Know More About Google Android Wear
By Naveena Joy | June 24, 2014 5:48 PM EST
Google I/O is a big event for the world, especially to those who expect the company to launch the much awaited Android Wear.
Google is set to unveil the full Android Wear SDK, giving out details on Android Wear hardware pricing and its availability and share details with developers so that they can start working on different apps. Before the details are shared, sources like techradar and PCWorld directs more on Android Wear.
Android Wear sends out all the Google Now alerts and other notifications to the smartwatch that is worn on the wrist. It includes the system called "context stream," which knows the location and time of the day and it appears on the wrist as useful data.
The data is designed and will automatically appear even before it is needed. Like Android phones, Android Wear can also automatically push weather alerts, sports scores, travel itinerary updates, and all the other card-based data points via Google Now. It also supports the smartphone notifications by taking action directly from the Android Wear watch if any phone call or text message is received. These watches will also include a microphone to dictate a reply of a text through the use of voice recognition.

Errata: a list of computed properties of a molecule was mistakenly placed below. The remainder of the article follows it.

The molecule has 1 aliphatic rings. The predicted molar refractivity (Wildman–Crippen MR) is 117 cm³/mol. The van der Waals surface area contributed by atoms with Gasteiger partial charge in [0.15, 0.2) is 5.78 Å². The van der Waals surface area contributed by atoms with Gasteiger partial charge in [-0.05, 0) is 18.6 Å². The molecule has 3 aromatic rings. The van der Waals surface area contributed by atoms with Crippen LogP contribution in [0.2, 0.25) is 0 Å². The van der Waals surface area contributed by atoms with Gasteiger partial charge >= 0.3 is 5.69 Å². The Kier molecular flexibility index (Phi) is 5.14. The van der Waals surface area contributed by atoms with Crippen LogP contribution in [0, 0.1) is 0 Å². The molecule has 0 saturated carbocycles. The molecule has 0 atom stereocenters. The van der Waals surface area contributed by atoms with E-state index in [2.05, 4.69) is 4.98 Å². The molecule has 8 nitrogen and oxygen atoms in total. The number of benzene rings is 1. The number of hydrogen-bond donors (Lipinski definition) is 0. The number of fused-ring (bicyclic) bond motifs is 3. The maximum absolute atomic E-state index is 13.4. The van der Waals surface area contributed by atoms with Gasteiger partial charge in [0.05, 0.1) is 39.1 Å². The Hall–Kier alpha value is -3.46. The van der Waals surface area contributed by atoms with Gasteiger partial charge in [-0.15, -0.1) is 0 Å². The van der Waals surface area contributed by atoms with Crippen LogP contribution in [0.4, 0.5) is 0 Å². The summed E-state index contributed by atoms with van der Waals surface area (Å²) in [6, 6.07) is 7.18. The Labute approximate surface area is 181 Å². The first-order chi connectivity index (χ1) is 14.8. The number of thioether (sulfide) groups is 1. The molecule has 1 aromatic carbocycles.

Unlike other smartwatches, Android Wear watches would be running apps as cards that sweep on and off from the homescreen due to the external signal or by a user voice command "Okay Google". Even when the user is busy with the schedule or he is at an unknown place with the help of "Okay Google," he can find out the score of a match and find out the best restaurants nearby. The PCWorld reported the Android Wear is designed to be "simple, glanceable and built on micro-interactions."
To keep it simple, Google uses "stacks" and "pages" for its navigation schemes. If there are multiple notifications from a particular app then these are collected together in a single "stack" of cards. If there is a lengthy notification, it is broken into series of "pages."
Google invites developers to improve the user's experience instead of including new apps. The company adds "just a few lines of code" so that developers update stacks, pages and notification replies. Also, by using the full SDK developers would be able to modify services for a more rough Android Wear experience.
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